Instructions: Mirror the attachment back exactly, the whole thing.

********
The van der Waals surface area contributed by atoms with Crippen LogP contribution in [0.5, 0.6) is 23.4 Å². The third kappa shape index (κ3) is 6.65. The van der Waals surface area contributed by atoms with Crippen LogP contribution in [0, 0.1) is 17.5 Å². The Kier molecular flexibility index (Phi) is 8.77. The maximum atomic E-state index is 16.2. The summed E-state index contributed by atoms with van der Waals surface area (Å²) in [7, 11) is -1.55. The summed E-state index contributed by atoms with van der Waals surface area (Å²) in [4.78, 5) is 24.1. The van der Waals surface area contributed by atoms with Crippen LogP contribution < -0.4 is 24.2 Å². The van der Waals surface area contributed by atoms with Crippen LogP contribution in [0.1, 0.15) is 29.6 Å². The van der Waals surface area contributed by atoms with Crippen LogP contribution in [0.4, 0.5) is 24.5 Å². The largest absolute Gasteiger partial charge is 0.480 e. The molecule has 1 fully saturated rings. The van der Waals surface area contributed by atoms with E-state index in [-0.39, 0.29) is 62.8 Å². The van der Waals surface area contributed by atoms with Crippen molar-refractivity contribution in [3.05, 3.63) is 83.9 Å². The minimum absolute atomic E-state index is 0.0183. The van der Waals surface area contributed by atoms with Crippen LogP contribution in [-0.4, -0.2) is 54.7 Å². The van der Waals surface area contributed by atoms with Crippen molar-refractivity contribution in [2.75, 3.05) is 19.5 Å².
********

The van der Waals surface area contributed by atoms with Crippen LogP contribution in [0.5, 0.6) is 23.4 Å². The third kappa shape index (κ3) is 6.65. The van der Waals surface area contributed by atoms with Crippen LogP contribution in [0, 0.1) is 17.5 Å². The Kier molecular flexibility index (Phi) is 8.77. The maximum atomic E-state index is 16.2. The summed E-state index contributed by atoms with van der Waals surface area (Å²) in [7, 11) is -1.55. The summed E-state index contributed by atoms with van der Waals surface area (Å²) in [4.78, 5) is 24.1. The van der Waals surface area contributed by atoms with Crippen LogP contribution < -0.4 is 24.2 Å². The van der Waals surface area contributed by atoms with Crippen LogP contribution in [0.1, 0.15) is 29.6 Å². The van der Waals surface area contributed by atoms with Crippen LogP contribution in [0.4, 0.5) is 24.5 Å². The largest absolute Gasteiger partial charge is 0.480 e. The molecule has 1 fully saturated rings. The van der Waals surface area contributed by atoms with E-state index in [-0.39, 0.29) is 62.8 Å². The van der Waals surface area contributed by atoms with Crippen molar-refractivity contribution in [3.05, 3.63) is 83.9 Å². The minimum absolute atomic E-state index is 0.0183. The van der Waals surface area contributed by atoms with Crippen LogP contribution in [-0.4, -0.2) is 54.7 Å². The van der Waals surface area contributed by atoms with Crippen molar-refractivity contribution in [2.75, 3.05) is 19.5 Å².